Not long after getting involved in the Authorship Question (1986) I realized that questions of authorship went beyond just “who wrote Shakespeare?” There were too many authors who, like William of Stratford, had biographies that were too full of holes to hold water. There were also Court writers other than Oxford who had reputations in their own time unbacked by any solid evidence. This was simply too tempting a mystery to resist, so in I plunged. Now, over two decades later, I have a scenario that works for me. Whether or not it works for others remains to be seen.
Not everything in this scenario is new with me, of course, and I do my best to acknowledge what is not, but there is much that is new and much that will raise the hackles of other authorship scholars. Please keep in mind that I don’t by any means make the claim that I am offering the ultimate truth. What I offer here is a plan, a construct, that does hold water psychologically, that can be used as a chart for future scholarship, as a way out of the scholarly doldrums that has beset this issue for over 400 years. Considering that what facts we have to work with are simply too few to create a coherent story, my goal from the start has been to create a story that sees those facts that we do have, all of them, as functioning parts of a believable whole. Yes, where the record is completely missing I’ve had to create bridgework out of probabilities taken from history, psychology, and the biographies of other great artists, but where I’m forced into conjecture I make it as clear as I can that that’s what I’m doing.
Does the story live? Does it make psychological sense? To find such a story has been my goal from the beginning and that’s what I’m offering here, using the facts at hand as basic structure. This after all is what Shakespeare did with English history, and his own biography. When Fate denied him what he believed to be his inherited office, he turned to Story as a means of achieving the same thing. For Story, while not always “true” in an historical sense, offers another kind of truth one just as necessary, one that transcends all parties and ideologies, that communicates through, not just the mind, but the heart. “The heart has reasons that Reason knows not of.” That’s what I seek to provide, the story behind the authorship, and not only his but all the works of the imagination published during his time.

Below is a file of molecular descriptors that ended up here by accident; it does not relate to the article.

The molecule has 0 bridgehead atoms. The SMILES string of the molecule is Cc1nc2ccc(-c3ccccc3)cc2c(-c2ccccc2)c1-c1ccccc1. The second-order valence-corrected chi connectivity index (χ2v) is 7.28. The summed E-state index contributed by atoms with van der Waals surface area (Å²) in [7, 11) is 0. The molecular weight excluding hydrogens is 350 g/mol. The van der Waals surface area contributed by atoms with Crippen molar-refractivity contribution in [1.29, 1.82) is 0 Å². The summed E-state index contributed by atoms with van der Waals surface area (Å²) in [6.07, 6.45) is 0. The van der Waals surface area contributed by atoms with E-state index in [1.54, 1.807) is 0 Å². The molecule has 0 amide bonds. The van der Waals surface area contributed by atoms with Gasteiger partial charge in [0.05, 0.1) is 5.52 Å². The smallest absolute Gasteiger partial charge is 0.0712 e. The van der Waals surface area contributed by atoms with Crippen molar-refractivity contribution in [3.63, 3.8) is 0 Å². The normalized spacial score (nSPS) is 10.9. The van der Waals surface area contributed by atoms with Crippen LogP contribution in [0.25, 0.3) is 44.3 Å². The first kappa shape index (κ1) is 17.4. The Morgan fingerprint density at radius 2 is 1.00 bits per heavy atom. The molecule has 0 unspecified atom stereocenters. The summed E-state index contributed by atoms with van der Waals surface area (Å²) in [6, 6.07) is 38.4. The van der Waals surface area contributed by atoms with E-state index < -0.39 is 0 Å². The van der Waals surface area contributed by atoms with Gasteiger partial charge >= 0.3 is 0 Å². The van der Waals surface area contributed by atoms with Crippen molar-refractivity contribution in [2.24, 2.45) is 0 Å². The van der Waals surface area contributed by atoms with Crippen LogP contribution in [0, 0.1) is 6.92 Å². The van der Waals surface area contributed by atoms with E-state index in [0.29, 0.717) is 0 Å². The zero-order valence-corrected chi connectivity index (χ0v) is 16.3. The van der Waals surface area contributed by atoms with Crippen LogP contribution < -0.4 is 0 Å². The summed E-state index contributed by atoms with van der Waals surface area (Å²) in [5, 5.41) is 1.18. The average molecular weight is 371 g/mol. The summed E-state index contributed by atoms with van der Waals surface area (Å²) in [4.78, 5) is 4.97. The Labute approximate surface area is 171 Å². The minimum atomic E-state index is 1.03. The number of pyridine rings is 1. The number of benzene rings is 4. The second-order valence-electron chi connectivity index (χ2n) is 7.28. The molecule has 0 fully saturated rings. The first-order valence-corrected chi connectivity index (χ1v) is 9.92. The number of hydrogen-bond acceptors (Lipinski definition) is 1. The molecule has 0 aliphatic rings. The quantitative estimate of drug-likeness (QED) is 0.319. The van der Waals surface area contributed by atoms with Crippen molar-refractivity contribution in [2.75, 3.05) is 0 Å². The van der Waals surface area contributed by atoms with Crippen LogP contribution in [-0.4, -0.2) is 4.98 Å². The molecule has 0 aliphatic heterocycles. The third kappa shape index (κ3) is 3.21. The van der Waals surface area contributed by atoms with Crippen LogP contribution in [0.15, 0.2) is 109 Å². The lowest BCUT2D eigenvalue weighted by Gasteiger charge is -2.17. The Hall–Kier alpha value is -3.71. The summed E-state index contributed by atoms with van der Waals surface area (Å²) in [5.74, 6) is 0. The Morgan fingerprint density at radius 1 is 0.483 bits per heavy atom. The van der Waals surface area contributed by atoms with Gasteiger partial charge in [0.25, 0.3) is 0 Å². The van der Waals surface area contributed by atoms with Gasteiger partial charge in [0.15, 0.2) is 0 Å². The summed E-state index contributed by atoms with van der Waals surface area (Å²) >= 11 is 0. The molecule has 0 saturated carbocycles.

What you’ll read here that’s not new with me:
- William of Stratford sold his name to the true author so that he could hide his identity. Many agree with this.
- The Robert Greene canon was written by Shakespeare (the playwright). Several Baconians came up with this long long ago.
- Individual works published as by George Gascoigne, Arthur Brooke, Richard Edwards, Arthur Golding, George Pettie, John Lyly, Thomas Lodge, Thomas Watson, Thomas Kyd, are Shakespeare’s juvenilia. A number of Oxfordians and Baconians agree with all or some part of this.
- Edward de Vere, Earl of Oxford, was the true author of the Shakespeare canon. Many agree with this.
- The Robert Greene canon was written by Oxford. At least one other leading authorship scholar agrees with this.